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Old 02-12-12, 11:46 AM   #1
hotbike
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New Report from Mineta Transportation Research Institute

I wanted to pass this along, but be WARNED, the pdf is 166 pages:

SAN JOSE, Calif., Feb. 9, 2012 /PRNewswire-USNewswire/ -- The Mineta Transportation Institute (transweb.sjsu.edu) has published a free report that identifies best practices and program characteristics in communities where many people walk, bicycle, or use other non-motorized means of travel. Integration of Bicycling and Walking Facilities into the Infrastructure of Urban Communities focuses on case studies in Davis, Palo Alto, and San Luis Obispo, Calif. Principal investigators were Cornelius Nuworsoo, Ph.D., Erin Cooper, Katherine Cushing, Ph.D., with assistance from Eugene Jud, PE. The report is available for PDF download from transweb.sjsu.edu/project/2906.html

http://www.transweb.sjsu.edu/project/2906.html

(Logo: http://photos.prnewswire.com/prnh/20100318/MTILOGO)

"Several manuals, handbooks and web resources already provide varied guidance on planning and designing bicycle and pedestrian facilities," said Dr Nuworsoo. "However, these resources offer no specific indications about which of these varied treatments work well in a practical sense. Our research went deeper to investigate what compels people to give up their cars and start walking or biking."

The [166 page] report is available for PDF download from transweb.sjsu.edu/project/2906.html

http://www.transweb.sjsu.edu/project/2906.html

Last edited by hotbike; 02-12-12 at 11:48 AM. Reason: url needed http
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Old 02-12-12, 12:02 PM   #2
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Hopefully as newer and more updated reports keep getting released, maybe more DOT engineers will be more inclined to update their standards for cycling and ped infrastructure, rather than just sticking to whatever minimum "one size fits all" standard that is currently available to them.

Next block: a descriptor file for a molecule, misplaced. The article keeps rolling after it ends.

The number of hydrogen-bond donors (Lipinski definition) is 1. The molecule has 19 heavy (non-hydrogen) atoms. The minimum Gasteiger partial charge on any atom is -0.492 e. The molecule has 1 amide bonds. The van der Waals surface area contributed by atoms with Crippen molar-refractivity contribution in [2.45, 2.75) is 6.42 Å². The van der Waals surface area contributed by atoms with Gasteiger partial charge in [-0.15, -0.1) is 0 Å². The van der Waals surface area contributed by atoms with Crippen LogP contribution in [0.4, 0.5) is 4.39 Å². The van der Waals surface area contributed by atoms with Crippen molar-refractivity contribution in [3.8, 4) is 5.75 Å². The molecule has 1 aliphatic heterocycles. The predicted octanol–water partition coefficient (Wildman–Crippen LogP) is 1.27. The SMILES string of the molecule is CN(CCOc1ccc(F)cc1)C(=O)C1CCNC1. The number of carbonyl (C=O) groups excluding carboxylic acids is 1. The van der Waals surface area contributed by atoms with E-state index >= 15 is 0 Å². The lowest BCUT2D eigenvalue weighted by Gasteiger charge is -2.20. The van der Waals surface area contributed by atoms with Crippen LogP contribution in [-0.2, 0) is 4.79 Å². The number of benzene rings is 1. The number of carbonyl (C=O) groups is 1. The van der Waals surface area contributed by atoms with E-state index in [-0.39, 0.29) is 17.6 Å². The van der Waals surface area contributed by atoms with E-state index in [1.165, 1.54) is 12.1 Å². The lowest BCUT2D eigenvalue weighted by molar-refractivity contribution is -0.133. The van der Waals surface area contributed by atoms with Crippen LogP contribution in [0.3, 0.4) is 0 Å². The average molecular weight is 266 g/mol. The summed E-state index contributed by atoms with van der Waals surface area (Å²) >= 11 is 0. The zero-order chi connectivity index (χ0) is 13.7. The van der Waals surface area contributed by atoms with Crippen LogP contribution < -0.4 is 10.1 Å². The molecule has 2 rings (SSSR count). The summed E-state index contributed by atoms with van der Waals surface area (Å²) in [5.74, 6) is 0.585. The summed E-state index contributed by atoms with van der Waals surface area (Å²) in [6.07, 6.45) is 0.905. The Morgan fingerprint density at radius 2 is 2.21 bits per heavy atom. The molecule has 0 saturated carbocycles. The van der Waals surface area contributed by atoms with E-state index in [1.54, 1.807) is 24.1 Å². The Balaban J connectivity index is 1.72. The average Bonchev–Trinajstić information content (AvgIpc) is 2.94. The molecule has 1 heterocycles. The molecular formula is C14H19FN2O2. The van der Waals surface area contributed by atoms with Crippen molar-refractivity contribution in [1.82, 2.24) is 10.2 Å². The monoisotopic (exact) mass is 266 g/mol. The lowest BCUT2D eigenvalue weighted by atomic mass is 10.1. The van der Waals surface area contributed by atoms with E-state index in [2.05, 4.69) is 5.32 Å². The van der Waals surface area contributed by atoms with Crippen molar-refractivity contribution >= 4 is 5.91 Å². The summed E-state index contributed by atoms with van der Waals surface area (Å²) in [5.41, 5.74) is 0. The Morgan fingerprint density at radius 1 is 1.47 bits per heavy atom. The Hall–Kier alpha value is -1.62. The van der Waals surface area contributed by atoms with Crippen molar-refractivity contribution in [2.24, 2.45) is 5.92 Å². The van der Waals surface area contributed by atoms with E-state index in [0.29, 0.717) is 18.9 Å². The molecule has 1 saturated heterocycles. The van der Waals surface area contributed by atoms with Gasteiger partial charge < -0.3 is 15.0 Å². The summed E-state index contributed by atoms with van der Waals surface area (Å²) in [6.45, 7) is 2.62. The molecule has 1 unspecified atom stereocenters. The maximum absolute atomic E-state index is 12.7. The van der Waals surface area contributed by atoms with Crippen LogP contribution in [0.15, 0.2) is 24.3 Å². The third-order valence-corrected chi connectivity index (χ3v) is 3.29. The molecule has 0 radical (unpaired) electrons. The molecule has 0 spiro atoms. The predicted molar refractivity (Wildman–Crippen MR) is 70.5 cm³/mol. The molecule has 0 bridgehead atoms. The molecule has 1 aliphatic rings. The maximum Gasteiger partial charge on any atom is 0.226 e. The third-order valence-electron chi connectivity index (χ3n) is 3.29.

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Old 02-12-12, 08:10 PM   #3
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Originally Posted by hotbike View Post
"Several manuals, handbooks and web resources already provide varied guidance on planning and designing bicycle and pedestrian facilities," said Dr Nuworsoo. "However, these resources offer no specific indications about which of these varied treatments work well in a practical sense. Our research went deeper to investigate what compels people to give up their cars and start walking or biking."
This implies their focus is more butts on bikes while ignoring safer butts on bikes. If so that is not good.
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Old 02-12-12, 09:59 PM   #4
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I tend to think that more butts on bikes forces cagers to pay more attention which leads to safer conditions for bikers. Power is in numbers.
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Old 02-12-12, 10:32 PM   #5
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I tend to think that more butts on bikes forces cagers to pay more attention which leads to safer conditions for bikers.
There's also the factor that as the number of butts on bikes increases there would be a growing constituency pressing for safer conditions. Not only the bicyclists themselves, but also members of their families, friends, etc. That constituency then influences government actions on all levels - more legal protection of bicyclists, greater police enforcement of both existing and any new laws, more emphasis on safe infrastructure, etc.